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3. Method of analysis

The method of analysis used in this study was presented in Paper I, here we only briefly recall most relevant information for the reader and the new information that is necessary.

Radial velocities were derived the same way as in Paper I using the standard cross-correlation method which also helped to identify the fast-rotating stars and the double-line binaries. Because the target list was formed using the photometric indices, the number of fast-rotating stars or double-line binaries was unknown. For the second field we found 153 stars within our data set in common with the Gaia DR2 catalogue that have the radial velocity data. In Fig. 2 we show a comparison between the Gaia DR2 radial velocity values with those determined in this study. The mean and standard deviation of differences between the two sets is ⟨ΔVrad⟩ = 0.06 ± 0.65 km s−1. Due to the broadening and blending of the spectral lines we were not able to measure equivalent widths for 71 stars; further analysis led us to exclude 12 stars that display double-line features. Consequently, the final sample of 109 stars from the second field was used for the further analysis.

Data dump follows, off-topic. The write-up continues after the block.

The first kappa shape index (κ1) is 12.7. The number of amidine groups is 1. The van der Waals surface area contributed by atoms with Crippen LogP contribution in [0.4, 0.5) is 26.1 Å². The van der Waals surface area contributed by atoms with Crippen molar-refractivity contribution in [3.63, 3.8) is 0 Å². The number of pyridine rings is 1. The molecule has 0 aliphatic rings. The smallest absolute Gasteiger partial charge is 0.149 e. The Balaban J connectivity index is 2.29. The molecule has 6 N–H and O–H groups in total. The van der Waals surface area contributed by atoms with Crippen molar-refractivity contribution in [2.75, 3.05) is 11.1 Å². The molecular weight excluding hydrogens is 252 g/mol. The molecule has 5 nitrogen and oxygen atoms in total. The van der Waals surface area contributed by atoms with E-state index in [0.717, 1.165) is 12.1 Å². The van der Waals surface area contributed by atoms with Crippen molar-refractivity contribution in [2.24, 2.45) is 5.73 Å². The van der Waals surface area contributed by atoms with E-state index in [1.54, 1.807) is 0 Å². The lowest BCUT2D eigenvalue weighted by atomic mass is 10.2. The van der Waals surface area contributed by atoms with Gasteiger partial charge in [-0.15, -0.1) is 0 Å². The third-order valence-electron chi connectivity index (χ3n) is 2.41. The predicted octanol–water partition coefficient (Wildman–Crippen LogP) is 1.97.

thumbnail Fig. 2.

Comparison of radial velocities derived in this study and in Gaia DR2 (153 stars). The dashed line with a slope of 1 is shown for comparison.

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Kinematic parameters were calculated the same way as in Paper I using the python based package for galactic-dynamics calculations galpy1 by Bovy (2015). The required input data (parallaxes, proper motions and coordinates) were gathered from the Gaia DR2 catalogue (Luri et al. 2018; Katz et al. 2019; Gaia Collaboration 2016, 2018). We used the radial velocities determined in this work. We note, however, that in Paper I we used The Tycho-Gaia Astrometric Solution (TGAS) catalogue by Michalik et al. (2015); thus, in this work we decided to recompute the kinematic values for 249 stars in both fields uniformly in the light of the DR2 release of the Gaia data. We integrated the orbits for 5 Gyr and determined the orbital parameters mentioned earlier. To account for the observational errors, for each object we performed a 1000 MC calculations taking into account the uncertainties in the input parameters (parallaxes, proper motions, and radial velocities). We used the input values for the position and the movement of the Sun as follows: Rgc⊙ = 8 kpc, V0 = 220 km s−1 (Bovy et al. 2012), the distance from the Galactic plane z0 = 0.02 kpc (Joshi 2007), and the local standard of rest (U, V, W) = (11.1, 12.24, 7.25) km s−1 (Schönrich et al. 2010).